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Protests greet Italy’s new requirement of COVID-19 passes for the workplace

Employees getting their COVID-19 vaccination certificates checked
Workers in Rome have their COVID-19 passes checked as Italy’s new workplace requirement for such certificates went into effect.
(Andrew Medichini / Associated Press)

Protests erupted in Italy as one of the most stringent anti-coronavirus measures in Europe went into effect Friday, requiring all workers, from magistrates to maids, to show a health pass to get into their place of employment.

Police were out in force, schools planned to end classes early and embassies issued warnings of possible violence amid concerns that the anti-vaccination demonstrations could turn violent, as they did in Rome last weekend.

The so-called Green Pass shows proof of vaccination, a recent negative test or of having recovered from COVID-19 in the past six months. Italy already required them to access all sorts of indoor environments, including restaurants, museums, theaters and long-distance trains.

But the addition of the workplace requirement has sparked heated debate and opposition in a country that was a COVID-19 epicenter early in the pandemic and where vaccination rates are among the highest in Europe.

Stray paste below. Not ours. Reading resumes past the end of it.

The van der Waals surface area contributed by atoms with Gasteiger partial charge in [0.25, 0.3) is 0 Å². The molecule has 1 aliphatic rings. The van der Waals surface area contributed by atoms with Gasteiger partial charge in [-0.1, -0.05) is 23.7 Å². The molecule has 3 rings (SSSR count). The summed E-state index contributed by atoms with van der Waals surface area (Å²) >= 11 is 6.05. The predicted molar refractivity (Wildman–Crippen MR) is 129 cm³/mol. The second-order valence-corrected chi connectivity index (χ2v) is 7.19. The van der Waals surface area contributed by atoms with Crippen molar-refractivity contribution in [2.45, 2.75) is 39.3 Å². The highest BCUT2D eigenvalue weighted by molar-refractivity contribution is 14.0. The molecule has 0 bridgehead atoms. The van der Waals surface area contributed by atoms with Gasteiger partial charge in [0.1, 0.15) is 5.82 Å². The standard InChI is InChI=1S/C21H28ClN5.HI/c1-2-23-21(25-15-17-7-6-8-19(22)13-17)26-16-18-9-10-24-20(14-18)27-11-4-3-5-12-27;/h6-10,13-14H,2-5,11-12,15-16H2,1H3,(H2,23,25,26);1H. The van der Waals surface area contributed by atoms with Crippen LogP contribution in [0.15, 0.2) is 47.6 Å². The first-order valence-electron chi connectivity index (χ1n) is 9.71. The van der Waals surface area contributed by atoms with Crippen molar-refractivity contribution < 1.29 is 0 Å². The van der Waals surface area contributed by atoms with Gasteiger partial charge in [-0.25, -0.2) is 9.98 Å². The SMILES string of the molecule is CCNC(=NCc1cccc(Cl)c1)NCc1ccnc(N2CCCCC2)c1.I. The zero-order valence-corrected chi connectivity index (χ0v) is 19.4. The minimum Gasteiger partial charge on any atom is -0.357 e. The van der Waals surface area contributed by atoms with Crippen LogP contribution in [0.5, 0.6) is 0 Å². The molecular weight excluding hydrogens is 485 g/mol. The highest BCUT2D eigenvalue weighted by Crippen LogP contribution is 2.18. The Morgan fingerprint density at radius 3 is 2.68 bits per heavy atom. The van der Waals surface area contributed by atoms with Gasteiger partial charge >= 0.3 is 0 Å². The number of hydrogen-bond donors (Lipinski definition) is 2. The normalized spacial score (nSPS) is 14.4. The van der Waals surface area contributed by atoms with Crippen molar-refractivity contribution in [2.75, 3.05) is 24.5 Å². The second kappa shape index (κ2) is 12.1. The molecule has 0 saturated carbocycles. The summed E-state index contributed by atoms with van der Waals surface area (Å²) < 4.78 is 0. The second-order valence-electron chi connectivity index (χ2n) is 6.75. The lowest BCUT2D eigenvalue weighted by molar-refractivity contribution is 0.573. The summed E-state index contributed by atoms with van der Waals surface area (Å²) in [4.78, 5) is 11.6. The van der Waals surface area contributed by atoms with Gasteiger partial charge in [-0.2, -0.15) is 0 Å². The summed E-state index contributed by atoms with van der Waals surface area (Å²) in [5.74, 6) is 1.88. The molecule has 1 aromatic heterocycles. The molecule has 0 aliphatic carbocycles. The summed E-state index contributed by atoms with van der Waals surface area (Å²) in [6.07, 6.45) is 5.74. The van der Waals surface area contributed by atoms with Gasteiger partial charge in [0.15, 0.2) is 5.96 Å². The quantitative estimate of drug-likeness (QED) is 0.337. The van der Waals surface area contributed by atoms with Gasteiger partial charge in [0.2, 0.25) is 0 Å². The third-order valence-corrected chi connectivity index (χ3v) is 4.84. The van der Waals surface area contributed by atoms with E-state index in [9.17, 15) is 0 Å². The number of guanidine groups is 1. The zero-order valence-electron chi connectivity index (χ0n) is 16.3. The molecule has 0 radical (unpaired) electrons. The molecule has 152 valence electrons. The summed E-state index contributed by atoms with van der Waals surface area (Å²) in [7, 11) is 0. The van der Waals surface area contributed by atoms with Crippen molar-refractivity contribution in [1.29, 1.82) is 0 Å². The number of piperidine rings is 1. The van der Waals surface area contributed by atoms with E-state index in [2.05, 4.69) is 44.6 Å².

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“Today they are stepping on our Constitution,” said an anti-vaccine protester, Loris Mazzarato. “I say no to this discrimination.”

He was among the hundreds of demonstrators in Trieste, where protests by port workers refusing to show a Green Pass to get to work threatened to affect commercial activities, though early reports suggested the ports were operational. Protesters shouted, “Liberta!” (“Freedom!”), in a largely peaceful demonstration in Florence.

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Implementation of the new requirement varies: Electronic scanners that can read cellphone QR codes with the Green Pass were set up at bigger places of employment, such as the office of Italian Prime Minister Mario Draghi and the headquarters of state railway company Trenitalia.

But at smaller workplaces, from restaurants to tennis clubs, employers and managers had to download an app that can scan the codes. While it was unclear how strictly Italy would enforce the requirement, the fear of spot checks drove employers to comply, at least initially.

Sanctions for employers who fail to check employees range from 400 to 1,000 euros ($464 to $1,160). A worker who fails to show a Green Pass at work is considered to be absent without justification; if the worker shows up anyway without a valid Green Pass, he or she could face fines from 600 euros to 1,500 euros ($696 to $1,740).

But there were some anomalies: Supermarket cashiers and hairdressers have to have a Green Pass to work, but their clients don’t, and need only to wear a mask indoors.

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The aim of the requirement is to encourage even higher vaccination rates in a country that has kept the latest Delta variant-fueled resurgence largely under control, reporting around 67 cases per 100,000 inhabitants and a daily death toll that hasn’t exceeded 70 for months.